I post this for discussion. I like Carlyle. I like Ruskin. I like Morris. I can summon sympathy for personalities, men like Shaw. Modernism 1880-2020 captures my interest. True post-modernism is after the Democide. We fully become Cannibals.
First though the Roundtables.
The American Round Table
The existence of an American Round Table was disclosed in The Anglo-American Establishment by Carroll Quigley, a professor (now deceased) in the School of Foreign Service at Georgetown University and the mentor of President Bill Clinton:
In the middle of 1890s Rhodes had a personal income of at least a million pounds sterling a year (then about $5,000,000) which was spent so freely for his mysterious purposes that he was usually overdrawn on his account. ...These purposes centered on his desire to federate the English-speaking peoples and to bring all the habitable portions of the world under their control. For this purpose Rhodes left part of his great fortune to found the Rhodes Scholarships at Oxford...The power and influence of the Rhodes-Milner group in British imperial affairs and in foreign policy since 1889, although not widely recognized, can hardly be exaggerated...The American branch of this English Establishment extended much of its influence through five American newspapers (The New York Times, New York Herald Tribune, Christian Science Monitor, The Washington Post, and the lamented Boston Evening Transcript).
Early members of the American Round Table resemble a partial listing ofWho's Who in the Elite.The following names were supplied by Eric Samuelson: "Those identified as American Round Table members by Quigley are just a handful. Road Show 1 lists Morgan, Rockefeller and Carnegie. Also Col. House, Paul Warburg and Benjamin Strong. Princeton's Institute for Advanced Study was research and development project center in U.S. Other American Round Table members: Thomas W. Lamont (J.P. Morgan), George Louis Beer, Walter Lippmann, Frank Aydelotte, Whitney Shepardson and Jerome D. Greene."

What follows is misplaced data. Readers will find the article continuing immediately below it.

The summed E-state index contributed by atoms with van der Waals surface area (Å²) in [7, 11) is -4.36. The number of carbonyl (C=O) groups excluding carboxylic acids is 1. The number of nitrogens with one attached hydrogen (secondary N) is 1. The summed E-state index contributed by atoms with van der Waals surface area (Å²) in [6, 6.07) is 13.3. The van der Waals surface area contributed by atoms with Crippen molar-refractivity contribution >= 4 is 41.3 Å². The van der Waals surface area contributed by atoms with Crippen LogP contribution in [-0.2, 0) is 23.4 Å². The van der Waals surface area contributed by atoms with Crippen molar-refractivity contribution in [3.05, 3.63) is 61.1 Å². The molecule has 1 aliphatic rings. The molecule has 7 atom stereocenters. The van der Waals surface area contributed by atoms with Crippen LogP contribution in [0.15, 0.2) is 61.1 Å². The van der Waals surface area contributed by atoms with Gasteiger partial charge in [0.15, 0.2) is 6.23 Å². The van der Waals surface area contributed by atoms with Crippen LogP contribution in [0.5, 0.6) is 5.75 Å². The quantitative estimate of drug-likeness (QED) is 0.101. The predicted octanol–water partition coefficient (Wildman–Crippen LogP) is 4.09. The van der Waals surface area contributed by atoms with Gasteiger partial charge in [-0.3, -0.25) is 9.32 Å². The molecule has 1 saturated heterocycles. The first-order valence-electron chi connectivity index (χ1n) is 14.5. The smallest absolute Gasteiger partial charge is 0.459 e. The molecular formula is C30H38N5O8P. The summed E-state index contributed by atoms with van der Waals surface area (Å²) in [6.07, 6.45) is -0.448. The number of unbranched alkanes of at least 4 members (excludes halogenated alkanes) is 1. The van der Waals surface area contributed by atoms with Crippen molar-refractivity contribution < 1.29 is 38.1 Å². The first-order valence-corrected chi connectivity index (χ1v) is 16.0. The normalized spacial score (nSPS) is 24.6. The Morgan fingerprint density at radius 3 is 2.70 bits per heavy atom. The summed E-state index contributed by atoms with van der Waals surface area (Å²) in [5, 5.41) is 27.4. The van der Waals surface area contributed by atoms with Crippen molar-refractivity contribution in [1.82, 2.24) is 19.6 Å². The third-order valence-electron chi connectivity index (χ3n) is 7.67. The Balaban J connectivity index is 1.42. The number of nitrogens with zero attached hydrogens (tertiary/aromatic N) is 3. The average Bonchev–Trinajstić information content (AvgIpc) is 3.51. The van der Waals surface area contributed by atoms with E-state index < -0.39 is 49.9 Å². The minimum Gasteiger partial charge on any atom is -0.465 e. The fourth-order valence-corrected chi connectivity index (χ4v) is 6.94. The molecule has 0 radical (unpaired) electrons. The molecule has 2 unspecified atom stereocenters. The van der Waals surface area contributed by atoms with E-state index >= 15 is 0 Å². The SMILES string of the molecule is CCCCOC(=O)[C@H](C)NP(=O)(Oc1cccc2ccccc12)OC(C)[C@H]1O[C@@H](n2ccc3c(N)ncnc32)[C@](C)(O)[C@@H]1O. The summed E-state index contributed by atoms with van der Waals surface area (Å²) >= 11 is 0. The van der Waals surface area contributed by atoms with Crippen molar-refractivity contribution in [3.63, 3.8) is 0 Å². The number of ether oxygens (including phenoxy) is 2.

Ron Chernow describes the Anglophile nature of the House of Morgan and the Wall Street establishment: "From its inception, the House of Morgan had been Anglo-American in spirit and character. The Great War, in particular, fused the London and New York banks in a belief in Anglo-American responsibility for peace and prosperity. Morgan partners subscribed to an idea expressed by Walter Lippman in 1915 that U.S. foreign policy would experience a 'crowning disaster' if uninformed by a 'vision of the Anglo-American future.' (The House of Morgan, p. 430)
Putting into practice the principles of Social Darwinism, "for peace and prosperity," the chairman of J.P. Morgan and Company, Thomas Lamont, secured a $100 million loan in 1926 for Mussolini, whose success as fascist dictator of Italy and aggression against Ethiopia would inspire Adolf Hitler. Although American statesmen deplore the genocide of the past, Secetary of Defense, William Cohen, who conducts the current war against Yugoslavia with Great Britain, is also chair of the George Louis Beer Prize, named for the U.S. point man for the Cecil Rhodes Round Table from 1915-18.